Leaving Egypt: Freedom + Closed Doors

When I would hear the saying “when God closes a door, He opens a window” or some variation of God closing and opening some way of passing through into some other place, one image always came to mind.

I imagined a long hallway that seemed to go on forever. There was no end to this hallway. Not only was there no end, but it was small, the ceiling low hanging, maybe not even 8 feet tall and so narrow that two people couldn’t even walk side-by-side. The only light in this cramped hallway came from your standard light bulbs – emitting hardly enough light to see by as they hung naked from the fixtures above. There were no windows, no natural light. Only the dim, exposed orbs floating overhead. But there were doors. There were lots of doors, one right after the other as far as the eye could see in this infinitesimal yet infinite passageway spaced evenly apart, maybe every three feet or so, all looking the same – your standard wood door with your standard brass knob. Nothing to distinguish one from the other. Some are completely locked as if there were a deadbolt on the other side and the knob is locked, too. It doesn’t turn, doesn’t give at all. Some the knob turns, but when you push, there’s nothing. And then there are some that are a complete tease. The knob turns, it opens. And you get excited because finally there is a way out of that dingy, creepy hallway that never ends and seems to have no way out at all. You just want a little bit of sunlight, a little bit of something different, something good. All in one instance you push forward, you see that light you’ve been longing to see, and…

There’s a chain on the other side of the door that holds tight. What happened to knock and it shall be opened? You thought it was your turn. You were certain this was your door. The door you had prayed about. The door you had pleaded with God to open because all you want is a little bit of sunshine, even a small window to look out of would do.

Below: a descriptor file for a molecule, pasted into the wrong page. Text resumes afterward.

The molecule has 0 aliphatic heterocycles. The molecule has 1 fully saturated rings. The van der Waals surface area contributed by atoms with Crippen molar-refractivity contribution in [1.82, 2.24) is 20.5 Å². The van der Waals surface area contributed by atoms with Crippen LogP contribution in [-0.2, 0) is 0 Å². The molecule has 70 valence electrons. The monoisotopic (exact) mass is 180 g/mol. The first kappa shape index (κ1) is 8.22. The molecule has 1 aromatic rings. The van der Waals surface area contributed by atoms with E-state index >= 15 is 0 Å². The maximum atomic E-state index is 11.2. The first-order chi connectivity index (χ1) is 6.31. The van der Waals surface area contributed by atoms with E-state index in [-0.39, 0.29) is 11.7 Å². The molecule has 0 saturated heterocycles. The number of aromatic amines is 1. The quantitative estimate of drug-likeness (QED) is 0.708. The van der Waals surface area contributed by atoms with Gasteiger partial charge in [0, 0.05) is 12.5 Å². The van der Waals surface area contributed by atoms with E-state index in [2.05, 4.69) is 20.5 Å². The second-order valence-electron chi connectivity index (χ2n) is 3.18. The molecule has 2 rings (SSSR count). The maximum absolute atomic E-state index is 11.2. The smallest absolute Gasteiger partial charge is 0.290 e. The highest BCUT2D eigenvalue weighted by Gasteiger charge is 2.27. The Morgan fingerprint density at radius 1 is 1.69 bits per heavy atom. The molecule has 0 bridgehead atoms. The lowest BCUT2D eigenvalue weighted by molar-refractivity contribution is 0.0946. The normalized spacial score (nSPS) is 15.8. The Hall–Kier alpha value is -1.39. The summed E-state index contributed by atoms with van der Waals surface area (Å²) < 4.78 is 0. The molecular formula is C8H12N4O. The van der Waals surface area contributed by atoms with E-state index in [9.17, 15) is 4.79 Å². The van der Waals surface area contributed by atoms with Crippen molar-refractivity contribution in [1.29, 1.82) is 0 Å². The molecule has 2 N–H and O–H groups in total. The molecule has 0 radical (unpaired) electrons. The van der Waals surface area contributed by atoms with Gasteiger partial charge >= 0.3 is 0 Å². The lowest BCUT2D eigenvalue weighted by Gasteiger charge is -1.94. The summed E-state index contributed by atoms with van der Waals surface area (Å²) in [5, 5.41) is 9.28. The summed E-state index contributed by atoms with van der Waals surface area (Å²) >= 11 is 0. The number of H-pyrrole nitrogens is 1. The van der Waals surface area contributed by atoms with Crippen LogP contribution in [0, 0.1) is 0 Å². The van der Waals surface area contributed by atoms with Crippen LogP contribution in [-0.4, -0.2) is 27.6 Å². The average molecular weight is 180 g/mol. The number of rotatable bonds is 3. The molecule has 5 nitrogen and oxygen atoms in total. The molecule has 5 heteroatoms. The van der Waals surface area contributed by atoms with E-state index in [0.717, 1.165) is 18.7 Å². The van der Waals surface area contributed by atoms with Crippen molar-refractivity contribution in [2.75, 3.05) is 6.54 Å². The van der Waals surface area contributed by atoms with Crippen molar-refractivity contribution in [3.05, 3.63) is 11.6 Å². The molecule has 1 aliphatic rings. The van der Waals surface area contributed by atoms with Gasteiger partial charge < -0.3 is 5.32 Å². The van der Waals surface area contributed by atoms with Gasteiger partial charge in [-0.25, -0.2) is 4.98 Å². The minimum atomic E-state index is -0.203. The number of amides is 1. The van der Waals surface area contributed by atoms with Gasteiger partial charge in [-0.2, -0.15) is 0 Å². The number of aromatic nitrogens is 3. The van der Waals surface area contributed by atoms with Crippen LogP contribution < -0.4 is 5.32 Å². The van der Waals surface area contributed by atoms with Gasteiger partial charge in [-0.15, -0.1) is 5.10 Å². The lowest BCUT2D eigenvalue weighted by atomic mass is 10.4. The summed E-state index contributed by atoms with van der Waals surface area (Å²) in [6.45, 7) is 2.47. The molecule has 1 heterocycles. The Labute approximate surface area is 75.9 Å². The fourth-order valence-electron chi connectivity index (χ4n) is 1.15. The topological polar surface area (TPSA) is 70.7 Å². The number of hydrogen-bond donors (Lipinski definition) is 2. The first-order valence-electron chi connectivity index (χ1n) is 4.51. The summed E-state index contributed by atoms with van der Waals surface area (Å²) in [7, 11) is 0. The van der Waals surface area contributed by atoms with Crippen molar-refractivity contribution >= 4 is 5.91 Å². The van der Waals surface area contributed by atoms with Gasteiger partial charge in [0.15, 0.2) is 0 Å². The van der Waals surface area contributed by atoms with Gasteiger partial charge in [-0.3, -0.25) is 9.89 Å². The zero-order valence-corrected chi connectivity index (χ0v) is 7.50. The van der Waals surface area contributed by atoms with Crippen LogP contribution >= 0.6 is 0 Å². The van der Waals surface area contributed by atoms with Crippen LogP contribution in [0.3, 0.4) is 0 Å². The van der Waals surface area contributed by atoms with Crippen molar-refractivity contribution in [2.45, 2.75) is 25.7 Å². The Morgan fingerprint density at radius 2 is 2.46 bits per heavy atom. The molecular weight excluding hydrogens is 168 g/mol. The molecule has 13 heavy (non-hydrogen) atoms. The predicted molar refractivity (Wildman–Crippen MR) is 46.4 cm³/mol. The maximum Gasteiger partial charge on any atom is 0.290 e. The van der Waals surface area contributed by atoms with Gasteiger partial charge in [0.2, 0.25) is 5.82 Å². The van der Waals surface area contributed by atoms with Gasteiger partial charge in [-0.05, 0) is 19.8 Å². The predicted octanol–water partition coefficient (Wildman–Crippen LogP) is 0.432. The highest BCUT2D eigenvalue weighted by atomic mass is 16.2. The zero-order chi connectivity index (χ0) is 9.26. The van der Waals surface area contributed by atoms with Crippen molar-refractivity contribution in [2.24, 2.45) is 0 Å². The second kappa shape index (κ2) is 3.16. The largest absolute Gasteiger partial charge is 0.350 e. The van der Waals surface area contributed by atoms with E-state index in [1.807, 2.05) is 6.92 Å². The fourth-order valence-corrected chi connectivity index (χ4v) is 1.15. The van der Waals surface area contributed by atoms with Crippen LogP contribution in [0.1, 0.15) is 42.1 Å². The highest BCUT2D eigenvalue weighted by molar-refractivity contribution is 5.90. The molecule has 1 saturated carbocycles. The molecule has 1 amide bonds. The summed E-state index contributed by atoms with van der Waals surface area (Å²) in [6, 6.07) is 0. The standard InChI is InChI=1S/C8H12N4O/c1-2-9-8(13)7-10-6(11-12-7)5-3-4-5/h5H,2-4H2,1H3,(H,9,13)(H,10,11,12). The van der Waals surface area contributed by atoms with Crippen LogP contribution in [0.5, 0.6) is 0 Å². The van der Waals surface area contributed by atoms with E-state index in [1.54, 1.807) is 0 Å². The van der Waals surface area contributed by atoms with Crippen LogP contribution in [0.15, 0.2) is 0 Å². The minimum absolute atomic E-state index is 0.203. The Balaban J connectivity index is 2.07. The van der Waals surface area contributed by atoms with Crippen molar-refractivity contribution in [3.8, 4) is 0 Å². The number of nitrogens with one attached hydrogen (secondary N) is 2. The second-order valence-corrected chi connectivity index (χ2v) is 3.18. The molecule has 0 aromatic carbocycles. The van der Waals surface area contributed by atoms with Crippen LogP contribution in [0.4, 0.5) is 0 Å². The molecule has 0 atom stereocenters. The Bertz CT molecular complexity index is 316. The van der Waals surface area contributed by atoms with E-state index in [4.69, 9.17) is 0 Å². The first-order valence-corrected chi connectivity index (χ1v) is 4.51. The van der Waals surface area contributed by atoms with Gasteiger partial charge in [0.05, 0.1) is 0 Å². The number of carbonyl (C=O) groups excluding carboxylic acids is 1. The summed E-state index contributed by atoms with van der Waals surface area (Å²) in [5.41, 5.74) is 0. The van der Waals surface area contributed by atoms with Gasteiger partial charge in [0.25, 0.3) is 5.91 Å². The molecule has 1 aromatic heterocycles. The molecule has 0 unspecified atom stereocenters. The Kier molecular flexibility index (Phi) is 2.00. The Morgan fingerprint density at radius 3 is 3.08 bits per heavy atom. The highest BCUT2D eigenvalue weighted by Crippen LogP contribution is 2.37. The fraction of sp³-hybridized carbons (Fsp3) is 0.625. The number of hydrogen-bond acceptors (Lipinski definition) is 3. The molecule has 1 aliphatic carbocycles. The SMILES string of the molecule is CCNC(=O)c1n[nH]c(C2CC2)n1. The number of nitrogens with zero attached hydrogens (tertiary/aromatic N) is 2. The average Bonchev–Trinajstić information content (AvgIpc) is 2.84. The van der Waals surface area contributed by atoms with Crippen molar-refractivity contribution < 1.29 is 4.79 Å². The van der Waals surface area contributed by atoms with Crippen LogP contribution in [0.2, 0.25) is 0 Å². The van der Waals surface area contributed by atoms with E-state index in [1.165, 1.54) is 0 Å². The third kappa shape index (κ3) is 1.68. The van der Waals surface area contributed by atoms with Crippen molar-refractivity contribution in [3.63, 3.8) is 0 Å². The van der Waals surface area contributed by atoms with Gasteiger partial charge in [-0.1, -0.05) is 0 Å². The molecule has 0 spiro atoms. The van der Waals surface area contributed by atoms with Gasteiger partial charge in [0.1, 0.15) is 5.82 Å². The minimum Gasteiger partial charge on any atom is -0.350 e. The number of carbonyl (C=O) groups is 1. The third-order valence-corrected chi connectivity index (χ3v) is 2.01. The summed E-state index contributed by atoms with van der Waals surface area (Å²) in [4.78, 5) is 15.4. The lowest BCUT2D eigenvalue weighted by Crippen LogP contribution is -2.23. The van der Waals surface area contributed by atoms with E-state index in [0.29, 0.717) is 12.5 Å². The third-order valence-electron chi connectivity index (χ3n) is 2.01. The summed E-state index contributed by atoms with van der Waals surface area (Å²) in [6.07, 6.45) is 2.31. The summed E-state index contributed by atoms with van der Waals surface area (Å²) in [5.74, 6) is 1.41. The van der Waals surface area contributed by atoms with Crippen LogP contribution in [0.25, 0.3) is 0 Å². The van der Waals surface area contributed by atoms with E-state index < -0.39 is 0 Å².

If this image doesn’t scare you, if it doesn’t terrify you just a little bit and make you feel so small that a part of you feels like you want to curl up in a ball, it should. This should make you feel small and incapable and completely overwhelmed at this whole knocking on doors nonsense. It sure does me. In general, I don’t like small spaces and I’ve come to realize I’m not a huge fan of the indoors. I don’t like feeling closed off and isolated and I don’t like not being able to see a way out.

If this is the image you have of this saying we so often throw around, if you have the same image that I once had, then there are three things.

One, God has more than just a prison-sized peephole for us to look forward to. He set us free from slavery and He didn’t intend for us to go back. All too often we’re willing to go back to a form of slavery because it’s easier, it’s immediate, but it’s also misleading. The prison always gives the illusion of greener grass, but we’re not really free. We’re surviving, not thriving as Jess Connolly and Hayley Morgan write in Wild and Free. But Christ bought our freedom and he intended for us to thrive.

“…let us also lay aside every weight, and sin which clings so closely, and let us run with endurance the race that is set before us.” Hebrews 12:1

Two, I’ve learned that life isn’t the infinite hallway with no light, no hope. It’s the road out of Egypt.

Right now, there’s a door you’re trying to find and you’re seeking with all your might, both eyes wide open, but it’s desert or prairie – or whatever terrain is the best metaphor – for miles and miles. An oasis or natural spring would be nice about now. A village just over the horizon would be even better.

Right now, there’s a door you’re waiting to be opened. You might even be trespassing a smidgen trying to peek in through the windows and going around back to see if anyone’s home.

For now, be patient.

The village will come soon enough. Enjoy the journey even though it’s hard. Your throat is parched, but there’s Living Water for that. You’re starving. That’s good. It means you have an appetite for goodness. Stay hungry just a little longer.

The door will open when the time is right, but in the mean time take in the beauty around you. There are things that need to be done outside of that door, people who could use you and who you could learn a thing or two from. The whole world isn’t on the other side of that door; instead, there’s a whole world outside that door just waiting for you to explore it.

And three, because life isn’t a cramped and creepy hallway, there’s room for company. You aren’t alone. You are not the only one waiting, wandering, knocking and wondering.

(photo by Kathryn Patterson Photography)

(Originally published to my former site, thetakingflightblog.com, on June 24, 2016.)

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